that means you need to get your computer’s USB ports fixed. If the USB jack on your Arduino board is faulty, then you can easily replace it.

I wrote a guide to the cables and wires you can typically expect to use with an Arduino. Check it out here: chipwired.com/arduino-cables-and-wires/

If you want to learn how to fix an Arduino USB port, check this article here.

4. Outdated Drivers

The drivers present in your computer are responsible for running external hardware devices such as I/O devices, printers, and Arduino boards. An Arduino driver issue is also a common problem. It occurs when the Arduino drivers present in your computer aren’t automatically updated, and your PC doesn’t recognize your Arduino board.


To fix the issue of outdated drivers:

  1. Go to the control panel, and click on the “Device Manager.”
  2. Then, find your Arduino’s USB port on that list. You won’t find your Arduino by its name because your computer does not recognize it.
  3. Right-click on the USB port where Arduino is present and click on “update drivers.”

If that doesn’t work, then to solve this Arduino driver issue, you’ll have to install them manually.

Click here to know how you can download an Arduino driver and install it on your computer.

5. ESP32 Issue


If you’re using an ESP32 module in your Arduino project, then brace yourself for encountering problems. Arduino ESP32 issue pops up when the IDE and your computer fail to recognize the ESP32 module. No matter what you do, you won’t be able to upload any piece of code, and this requires you to perform some basic troubleshooting if you want to get rid of this Arduino ESP32 issue.


Open the Arduino IDE and check whether you can see the ESP32 module over there (as in the image above). If it is present, then you need to click on it and select it. Otherwise, you’ll have to download the ESP32 add-on for Arduino. It will allow your computer to recognize the module.

Also, try pushing the reset module on your ESP32 device, this might make things work.

If you need to dive deep into finding a solution for the Arduino ESP32 issue, then click here.

6. Arduino IDE Issue

Sometimes, an Arduino IDE issue causes problems and doesn’t let you upload the program to the board.

How can you know if it’s an Arduino IDE issue that you’re facing? Well, if you get a “launch4j” error window popping up on the screen every time you click on something in the IDE, then you might be having an Arduino IDE issue. This error occurs because of a glitch in the backend of the Arduino IDE.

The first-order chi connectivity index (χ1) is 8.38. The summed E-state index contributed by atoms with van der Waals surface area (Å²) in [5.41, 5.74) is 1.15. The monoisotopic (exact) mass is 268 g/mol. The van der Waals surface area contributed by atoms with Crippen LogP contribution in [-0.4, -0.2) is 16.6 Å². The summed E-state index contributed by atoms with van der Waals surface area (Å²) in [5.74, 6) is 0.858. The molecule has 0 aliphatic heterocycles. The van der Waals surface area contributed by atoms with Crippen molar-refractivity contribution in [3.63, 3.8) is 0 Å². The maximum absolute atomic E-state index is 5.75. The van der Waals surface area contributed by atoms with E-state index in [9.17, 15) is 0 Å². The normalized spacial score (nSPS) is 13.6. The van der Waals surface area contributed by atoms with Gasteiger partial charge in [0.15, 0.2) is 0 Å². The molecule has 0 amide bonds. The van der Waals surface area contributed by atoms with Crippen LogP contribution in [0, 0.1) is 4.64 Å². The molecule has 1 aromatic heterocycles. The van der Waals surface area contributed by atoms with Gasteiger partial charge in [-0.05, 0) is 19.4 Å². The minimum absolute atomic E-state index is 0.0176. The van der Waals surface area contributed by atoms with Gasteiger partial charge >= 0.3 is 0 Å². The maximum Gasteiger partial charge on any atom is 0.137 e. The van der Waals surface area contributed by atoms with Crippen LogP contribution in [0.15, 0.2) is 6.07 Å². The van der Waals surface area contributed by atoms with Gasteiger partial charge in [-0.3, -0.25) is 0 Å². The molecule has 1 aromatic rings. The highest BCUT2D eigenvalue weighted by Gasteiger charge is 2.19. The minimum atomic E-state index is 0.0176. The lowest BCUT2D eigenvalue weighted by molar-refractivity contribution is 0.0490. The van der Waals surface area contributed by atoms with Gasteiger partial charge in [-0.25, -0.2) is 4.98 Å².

Arduino IDE is a java application, and launch4j is a java tool that allows apps to run in Windows OS. Sometimes, launch4j goes undetected by the Arduino IDE, and that’s where the problem starts.


The solution to this Arduino IDE issue is straightforward. All you need to do is restart your computer and relaunch the Arduino IDE. I’ve done this many times, and it quickly solves this problem.

7. Serial Monitor Not Working


A serial monitor is a tool that allows you to communicate between your computer and the Arduino board. You can send messages and read them using the serial monitor screen in the Arduino IDE. So, having an Arduino serial monitor issue means that the serial monitor won’t display any data. It won’t work, even though the Serial.print() and Serial.printIn() commands are present in the running program.


To fix the Arduino serial monitor issue, you need first to check the connections of your circuit. To make sure there are no incorrect connections and loose connections:

  1. Check the COM port in the Arduino IDE and make sure it’s the same at which your Arduino board is present.
  2. Check your code. Look at the serial commands. They can sometimes get blocked because of sitting inside an if-else statement, where the “else” condition never fulfills.

If the issue persists, try matching the baud rate of the serial monitor with that of the Arduino serial port. Usually, the baud rate is 9600, which works fine in serial communication. Matching the baud rate will solve the problem.

8. Servo Problems

servo-motor-mechanismServomotors might look easy to work with, but in reality, they cause a lot of errors. One such Arduino servo issue is that the servo motor doesn’t start when connected to the Arduino board. Servomotors require a high starting current, and this is where the problem begins. The motor needs more current, which lowers the voltage on other pins of the Arduino board, and it resets itself. This cycle continues to go on, and it appears that the servomotor is not starting.


To fix the Arduino servo issue, you need to provide a proper source of current to the servomotor. One way is to add a capacitor between the 5V and ground connections on the breadboard. The capacitor acts as a charge reservoir, supplying extra current to the servo to allow it to start without any hassle. Keep in mind that the capacitor must be of high value. Anything greater than 470 uF can solve the problem.